Just before Christmas the Chamber of Commerce made a presentation to council concerning funding the maintenance of the snowmobile trails and other initiatives to market Crowsnest Pass. The Chamber asked council to raise business license fees from $75 to $125 and give that increase to the Chamber to use for marketing and maintenance of the trails. I should mention here that the municipality has budgeted $10,000 in the past for the purpose of maintenance. I asked the Chamber's representative if they had polled the businesses for their opinion on the proposed increase. The response was they had not. I further queried them as to how they would disperse and account for the money and where exactly it would be allocated to. To which they could not respond. Then I asked the chamber to get the answers to those two questions and made a motion directing administration to bring back to council information on the amount of money that would be raised with such an increase. The purpose was to insure the Chamber's request and all pertinent information would be reported on giving the business community a chance to consider the pros and cons of such a request.

There are many things to consider with this proposal and some questions that have to be answered. Does this proposal have the support of the business community as a whole? Should the Chamber be the disbursing agency and deciding where the money is to be spent? Even if this proposal has the support of the business community should the municipality be the collector of the funds? Businesses would have no option to opt out...licenses would have to be paid. If the business community supports the initiatives the chamber wants to take over why wouldn't they pay the Chamber directly and cut out the middle man (the municipality)?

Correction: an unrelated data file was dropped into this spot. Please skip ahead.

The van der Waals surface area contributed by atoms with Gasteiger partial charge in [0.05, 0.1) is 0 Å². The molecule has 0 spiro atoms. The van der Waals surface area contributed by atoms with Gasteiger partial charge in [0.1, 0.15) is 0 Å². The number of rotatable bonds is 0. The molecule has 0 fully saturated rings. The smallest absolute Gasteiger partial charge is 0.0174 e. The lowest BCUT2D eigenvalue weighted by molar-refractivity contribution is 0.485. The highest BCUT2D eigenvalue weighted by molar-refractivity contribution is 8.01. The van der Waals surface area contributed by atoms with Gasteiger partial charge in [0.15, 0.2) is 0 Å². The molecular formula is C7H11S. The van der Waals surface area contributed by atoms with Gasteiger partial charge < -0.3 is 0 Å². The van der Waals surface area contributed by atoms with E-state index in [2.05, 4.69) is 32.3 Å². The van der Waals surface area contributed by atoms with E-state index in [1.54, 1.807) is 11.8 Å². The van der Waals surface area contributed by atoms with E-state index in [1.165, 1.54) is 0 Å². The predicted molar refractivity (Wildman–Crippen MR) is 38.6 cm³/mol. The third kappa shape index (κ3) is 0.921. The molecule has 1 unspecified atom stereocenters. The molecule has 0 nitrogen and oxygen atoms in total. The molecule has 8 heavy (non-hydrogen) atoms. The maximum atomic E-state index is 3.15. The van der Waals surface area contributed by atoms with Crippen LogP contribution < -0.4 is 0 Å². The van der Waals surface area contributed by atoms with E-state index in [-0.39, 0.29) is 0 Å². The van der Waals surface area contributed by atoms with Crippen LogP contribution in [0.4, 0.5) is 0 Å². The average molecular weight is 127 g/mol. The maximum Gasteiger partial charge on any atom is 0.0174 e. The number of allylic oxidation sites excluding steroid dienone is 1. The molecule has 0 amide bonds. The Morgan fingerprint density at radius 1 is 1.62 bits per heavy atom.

Any way it is definitely an interesting proposal and we will undoubtedly hear from the businesses. The ones that have contacted me so far do not favour an increase in business licenses for this purpose. Give me a call. Give me your thoughts. Call the Chamber and let them know.

I have just added a poll...take the time to vote.

Friday, 4 January 2008

Holiday is over...back to the budget

Well the Christmas break is over and council met for the first time Wednesday night for our first budget deliberations since Nov. 25. We started out with a proposed budget that was over 1.4 million than last years. In our first meeting we cut close to 300,000. Biggest cut being over 200,000 to finish a third ball diamond in the Hillcrest area. Main reason being as we have not yet determined the risk factor of Turtle falling again. No, we don't anticipate it falling anyday soon. The province has very sophisticated monitoring in place and have provided council with reports of the mountain's instability and probable slide run out zones. Our ball diamonds, as well as other private property, are in the potential slide area. The monitoring in place will give us weeks of advance warning unless a slide is triggered by an earthquake.

This past meeting we went over some small cost centres as our chief financial officer and public works superintendent were unable to attend. Still we were able to trim another 150,000 or so from some wish lists. We also agreed to increase development permits $2 from 4 to $6 per $1,000 worth of construction costs. The only real big cost centre we have to look at is Public Works. I doubt very much we will be able to cut a million from their budget so we could very well be looking at tax increases in this year's budget. Happy New Year!